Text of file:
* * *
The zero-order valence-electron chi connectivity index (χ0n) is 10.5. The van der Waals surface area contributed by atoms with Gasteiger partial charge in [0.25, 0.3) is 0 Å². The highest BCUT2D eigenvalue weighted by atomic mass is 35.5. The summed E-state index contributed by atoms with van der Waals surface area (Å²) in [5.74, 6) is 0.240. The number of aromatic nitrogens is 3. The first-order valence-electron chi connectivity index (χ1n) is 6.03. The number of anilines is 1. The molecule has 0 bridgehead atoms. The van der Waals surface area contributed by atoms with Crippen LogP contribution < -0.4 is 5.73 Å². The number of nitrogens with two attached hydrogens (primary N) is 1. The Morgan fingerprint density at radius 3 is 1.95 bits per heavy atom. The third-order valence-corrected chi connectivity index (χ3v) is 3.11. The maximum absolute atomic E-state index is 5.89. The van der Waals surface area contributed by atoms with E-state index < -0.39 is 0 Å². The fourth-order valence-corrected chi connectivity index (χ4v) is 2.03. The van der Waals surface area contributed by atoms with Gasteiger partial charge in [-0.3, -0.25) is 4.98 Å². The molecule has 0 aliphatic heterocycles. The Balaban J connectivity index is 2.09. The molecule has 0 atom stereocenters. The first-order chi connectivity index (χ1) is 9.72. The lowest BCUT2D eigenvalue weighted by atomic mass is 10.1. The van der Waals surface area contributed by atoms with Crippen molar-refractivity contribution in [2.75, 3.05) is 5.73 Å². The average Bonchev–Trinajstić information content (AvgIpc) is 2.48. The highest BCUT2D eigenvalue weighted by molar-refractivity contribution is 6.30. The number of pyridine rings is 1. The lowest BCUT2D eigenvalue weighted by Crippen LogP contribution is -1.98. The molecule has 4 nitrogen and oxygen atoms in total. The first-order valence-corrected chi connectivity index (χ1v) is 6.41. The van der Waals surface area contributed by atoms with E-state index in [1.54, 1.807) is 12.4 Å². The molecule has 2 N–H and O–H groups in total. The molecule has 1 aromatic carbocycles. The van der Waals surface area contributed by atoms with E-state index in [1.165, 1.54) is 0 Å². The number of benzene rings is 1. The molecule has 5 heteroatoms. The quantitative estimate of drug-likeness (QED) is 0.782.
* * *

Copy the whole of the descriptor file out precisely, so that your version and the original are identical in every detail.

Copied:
The zero-order valence-electron chi connectivity index (χ0n) is 10.5. The van der Waals surface area contributed by atoms with Gasteiger partial charge in [0.25, 0.3) is 0 Å². The highest BCUT2D eigenvalue weighted by atomic mass is 35.5. The summed E-state index contributed by atoms with van der Waals surface area (Å²) in [5.74, 6) is 0.240. The number of aromatic nitrogens is 3. The first-order valence-electron chi connectivity index (χ1n) is 6.03. The number of anilines is 1. The molecule has 0 bridgehead atoms. The van der Waals surface area contributed by atoms with Crippen LogP contribution < -0.4 is 5.73 Å². The number of nitrogens with two attached hydrogens (primary N) is 1. The Morgan fingerprint density at radius 3 is 1.95 bits per heavy atom. The third-order valence-corrected chi connectivity index (χ3v) is 3.11. The maximum absolute atomic E-state index is 5.89. The van der Waals surface area contributed by atoms with E-state index < -0.39 is 0 Å². The fourth-order valence-corrected chi connectivity index (χ4v) is 2.03. The van der Waals surface area contributed by atoms with Gasteiger partial charge in [-0.3, -0.25) is 4.98 Å². The molecule has 0 aliphatic heterocycles. The Balaban J connectivity index is 2.09. The molecule has 0 atom stereocenters. The first-order chi connectivity index (χ1) is 9.72. The lowest BCUT2D eigenvalue weighted by atomic mass is 10.1. The van der Waals surface area contributed by atoms with Crippen molar-refractivity contribution in [2.75, 3.05) is 5.73 Å². The average Bonchev–Trinajstić information content (AvgIpc) is 2.48. The highest BCUT2D eigenvalue weighted by molar-refractivity contribution is 6.30. The number of pyridine rings is 1. The lowest BCUT2D eigenvalue weighted by Crippen LogP contribution is -1.98. The molecule has 4 nitrogen and oxygen atoms in total. The first-order valence-corrected chi connectivity index (χ1v) is 6.41. The van der Waals surface area contributed by atoms with E-state index in [1.54, 1.807) is 12.4 Å². The molecule has 2 N–H and O–H groups in total. The molecule has 1 aromatic carbocycles. The van der Waals surface area contributed by atoms with E-state index in [1.165, 1.54) is 0 Å². The number of benzene rings is 1. The molecule has 5 heteroatoms. The quantitative estimate of drug-likeness (QED) is 0.782.